Irish American Kaitlin O’Brien has shared her amazing story of Matty Maher, the late owner of McSorley’s Ale House in New York City, with the Humans of New York (HONY) project.

HONY shared O’Brien’s amazing story on its social media accounts on July 7. In her positively feel-good story, O’Brien says that for her sixth birthday, her father promised her “anything you want.”

When she requested a visit to New York City, and her father obliged.

Her special birthday trip to the Big Apple featured a visit to the American Girl Store and lunch at Balthazar, but O’Brien’s father made a special stop at the historic McSorley’s Ale House.

“He’s not a creepy alcoholic father or anything,” O’Brien told HONY of her father, “He designs bars for a living, and he’s always looking for inspiration.”

The father and daughter ventured downtown to pay the Irish pub a visit in the early afternoon.

O’Brien says: “My dad ordered a beer, and an old man came and sat down at our table. He looked very Irish: suspenders, loose pants, red face. And he was very, very kind. 

“He showed us a few card tricks. He loved that my last name was O’Brien. He kept calling me a ‘real life Irish princess.’”

 “At the end of our visit we took a photo together. And as he was leaving, he told me: ‘I’m Matty Maher. The owner of this bar. And I’ll be expecting to see you again on your 21st birthday.’”

“My dad said we could do something special for my 6th birthday. ‘Anything you want,’ he told me. I think he thought I...

Posted by Humans of New York on Wednesday, July 7, 2021

Matty Maher, a native of Co Kilkenny, passed away in New York in 2020 at the age of 80. He had owned McSorley's, which is considered New York City's longest continually operated Irish pub, for nearly five decades. His story is that of the American Dream mixed with, of course, a bit of Irish luck.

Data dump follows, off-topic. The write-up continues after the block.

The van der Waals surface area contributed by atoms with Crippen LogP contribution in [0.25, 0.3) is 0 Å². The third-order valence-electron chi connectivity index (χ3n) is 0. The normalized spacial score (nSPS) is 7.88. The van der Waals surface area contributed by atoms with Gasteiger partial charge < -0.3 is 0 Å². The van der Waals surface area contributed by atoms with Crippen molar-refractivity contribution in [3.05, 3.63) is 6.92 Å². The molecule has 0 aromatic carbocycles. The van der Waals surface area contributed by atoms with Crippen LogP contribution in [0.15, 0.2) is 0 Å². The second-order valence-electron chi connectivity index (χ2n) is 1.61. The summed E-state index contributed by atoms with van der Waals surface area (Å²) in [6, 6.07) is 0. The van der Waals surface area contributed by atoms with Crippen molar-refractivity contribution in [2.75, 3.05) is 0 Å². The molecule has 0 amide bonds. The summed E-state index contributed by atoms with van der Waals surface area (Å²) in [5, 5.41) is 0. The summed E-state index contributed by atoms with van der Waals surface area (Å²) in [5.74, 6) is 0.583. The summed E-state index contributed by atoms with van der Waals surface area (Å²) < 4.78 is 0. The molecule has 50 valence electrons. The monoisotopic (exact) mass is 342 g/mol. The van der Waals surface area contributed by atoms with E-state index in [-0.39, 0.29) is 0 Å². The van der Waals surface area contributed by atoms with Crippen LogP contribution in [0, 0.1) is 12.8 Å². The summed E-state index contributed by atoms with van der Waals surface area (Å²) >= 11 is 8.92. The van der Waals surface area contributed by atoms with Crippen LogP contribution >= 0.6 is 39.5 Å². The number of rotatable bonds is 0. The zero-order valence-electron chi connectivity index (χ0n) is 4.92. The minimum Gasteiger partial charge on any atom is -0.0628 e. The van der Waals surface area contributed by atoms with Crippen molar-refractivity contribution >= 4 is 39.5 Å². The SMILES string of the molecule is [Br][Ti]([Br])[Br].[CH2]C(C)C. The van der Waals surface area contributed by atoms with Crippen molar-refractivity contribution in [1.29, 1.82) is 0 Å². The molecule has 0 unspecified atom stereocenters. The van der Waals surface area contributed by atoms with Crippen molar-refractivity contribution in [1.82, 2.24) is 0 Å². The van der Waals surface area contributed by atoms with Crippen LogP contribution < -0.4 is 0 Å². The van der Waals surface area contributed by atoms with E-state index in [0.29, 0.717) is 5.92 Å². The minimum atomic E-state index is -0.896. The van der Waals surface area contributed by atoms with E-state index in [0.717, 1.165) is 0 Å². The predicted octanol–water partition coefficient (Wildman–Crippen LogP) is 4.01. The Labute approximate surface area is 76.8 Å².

In 1964, Harry Kirwan, the then-owner of McSorley’s, was visiting Ireland when his car broke down. 25-year-old Maher came to his assistance on the roadside, and Kirwan told Maher to call in if he was ever in New York City and promised the young Irish man a job.

Maher took Kirwan up on his offer and immigrated to New York City. There, he began as a waiter and bartender at McSorley’s, slowly climbing the ranks before eventually buying the business from Kirwan’s son Danny in 1977.

O’Brien told Humans of New York that her father mailed Maher their photo as soon as they returned home. She says she and her dad visited McSorley’s a few more times over the years whenever they happened to be in New York.

“I’d always send Matty a postcard in advance, to let him know we were coming,” O’Brien said. “But after a while, I wasn’t a little kid anymore. The bouncer got less and less excited about letting me inside, so we stopped going.”

O’Brien didn’t see Maher for several years, but when her 21st birthday came around, her father took her on one last trip to New York City.

“I sent Matty a postcard to let him know we were coming, but I wasn’t sure he’d remember me,” O’Brien admits.

She and her father headed to McSorley’s, but Maher was nowhere to be seen and O’Brien, coming down with strep throat, was ready to leave.

“But it was just like a movie. The doors swung open, and Matty came in like a ray of sunshine. He brought a plate of cupcakes over to our table.

"He showed me a framed photograph of the two of us—it had been hanging in his office all these years. 

“And then he gave me a birthday card. Inside he had written: ‘I’ve finally met a woman who keeps her word.’”

On the Humans of New York Facebook page, O’Brien’s sentimental story about Matty Maher has drawn more than 320k likes in the first few hours of being posted. Amongst the thousands of comments are plenty of kind words about the beloved Irish bartender, and many promising to raise a toast to O'Brien and Maher.

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